Cervical cancer and sexual activity
The cervical cancer-causing human papilloma virus (HPV) is sexually transmitted. Therefore, in a bid to prevent the ailment or its effects, there is need to tackle the aspect of sexual activity. This could be how fast one starts engaging in sexual activity or even the number of sexual partners one has.
When girls engage in sexual activity at a young age and get HPV, it is likely to cause changes that make them highly susceptible to getting cancer of the cervix. That is why Dr Noleb Mugisha, an oncologist at Uganda Cancer Institute (UCI) says it is recommended that girls delay sexual activity until when they are older.
“The longer HPV is in one’s body, the more likely it can cause a cancerous change,” he explains.
Additionally, when one is younger, Dr Mugisha says their ability to fight off HPV is not yet fully developed hence likely to create more damage.
Cervical cancer and HIV
Cervical cancer has a one specific and very strong factor in HPV, it does not follow that everyone who has HPV infection will definitely suffer from cancer of the cervix. However, Dr Mugisha says that 99 percent of all cancers of the cervix will be associated with HPV.
Dr Mugisha explains that generally, cells in the body usually go through changes but it may not manifest on the way the cell looks like. However, in the cell DNA, changes are happening.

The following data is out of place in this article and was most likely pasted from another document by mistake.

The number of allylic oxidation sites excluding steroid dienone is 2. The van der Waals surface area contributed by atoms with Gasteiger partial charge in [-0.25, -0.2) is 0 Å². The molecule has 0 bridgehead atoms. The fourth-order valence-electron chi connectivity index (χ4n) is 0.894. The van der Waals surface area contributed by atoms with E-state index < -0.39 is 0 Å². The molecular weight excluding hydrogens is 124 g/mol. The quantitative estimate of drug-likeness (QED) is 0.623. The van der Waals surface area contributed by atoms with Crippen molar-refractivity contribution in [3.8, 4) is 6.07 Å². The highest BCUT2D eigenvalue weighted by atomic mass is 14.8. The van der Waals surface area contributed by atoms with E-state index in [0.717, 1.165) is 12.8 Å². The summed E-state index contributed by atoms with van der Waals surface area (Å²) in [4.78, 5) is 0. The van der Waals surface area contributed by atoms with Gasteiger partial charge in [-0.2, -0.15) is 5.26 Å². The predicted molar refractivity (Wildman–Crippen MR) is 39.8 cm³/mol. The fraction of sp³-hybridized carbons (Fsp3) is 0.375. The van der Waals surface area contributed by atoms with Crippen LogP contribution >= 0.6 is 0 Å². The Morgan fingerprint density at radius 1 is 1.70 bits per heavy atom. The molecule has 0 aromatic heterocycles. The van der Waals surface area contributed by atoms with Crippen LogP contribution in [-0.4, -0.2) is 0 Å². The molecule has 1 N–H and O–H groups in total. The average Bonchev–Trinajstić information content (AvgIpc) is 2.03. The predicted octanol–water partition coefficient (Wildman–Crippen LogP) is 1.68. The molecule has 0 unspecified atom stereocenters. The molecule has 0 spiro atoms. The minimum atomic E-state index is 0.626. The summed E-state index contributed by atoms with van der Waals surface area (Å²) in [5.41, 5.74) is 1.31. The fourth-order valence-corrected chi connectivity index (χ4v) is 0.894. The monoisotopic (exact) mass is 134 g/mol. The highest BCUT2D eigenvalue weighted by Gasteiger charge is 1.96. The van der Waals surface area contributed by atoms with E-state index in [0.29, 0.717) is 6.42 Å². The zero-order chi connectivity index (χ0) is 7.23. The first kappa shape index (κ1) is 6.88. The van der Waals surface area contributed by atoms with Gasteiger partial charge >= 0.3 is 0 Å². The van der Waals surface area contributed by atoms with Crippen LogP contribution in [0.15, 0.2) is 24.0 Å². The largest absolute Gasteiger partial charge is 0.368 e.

“Just like life, the cell DNA goes through random changes and some of these can make it become cancerous. It is in such cases where a risk factor behind the cancer cannot be traced,” he explains.
However, apart from HPV, there are other risk factors such as HIV and this greatly predisposes one to cancer of the cervix because of compromised immunity.
Usually, when an infection such as HIV, malaria, HPV gets into our body, it enters a cell making it abnormal. In our bodies, what mainly protects us from any infection is the inborn ability of our bodies to destroy any abnormal cells and thus destroy the infection as well.
When cells become cancerous, the body will also recognise them as abnormal cells and try to destroy them. However, when one gets HIV, Dr Mugisha says, it weakens the body’s ability to fight disease, especially infections. When this happens, an infection will easily persist or the body takes long to fight it off or never manages to fight it off. Therefore, this infection will either cause further illness or death to the person with HIV,” he explains.
“In some cancers, the body’s ability to fight is greatly compromised by HIV and these are called AIDS defying cancers such as kaposi’s sarcoma, cervical cancer and lymphomas. The immunity gets hit so hard that one is said to have acquired immune deficiency syndrome,” Dr Mugisha adds.
Testing is crucial. If one finds out that they have HIV, Dr Mugisha says, one should start on anti-retroviral treatment so that their immunity is not affected. “That way, the risk of getting cancer of the cervix is reduced,” he says.
That said, people can also simply avoid the risk factor of HIV by abstaining from sex, using condoms or sticking to one sexual partner.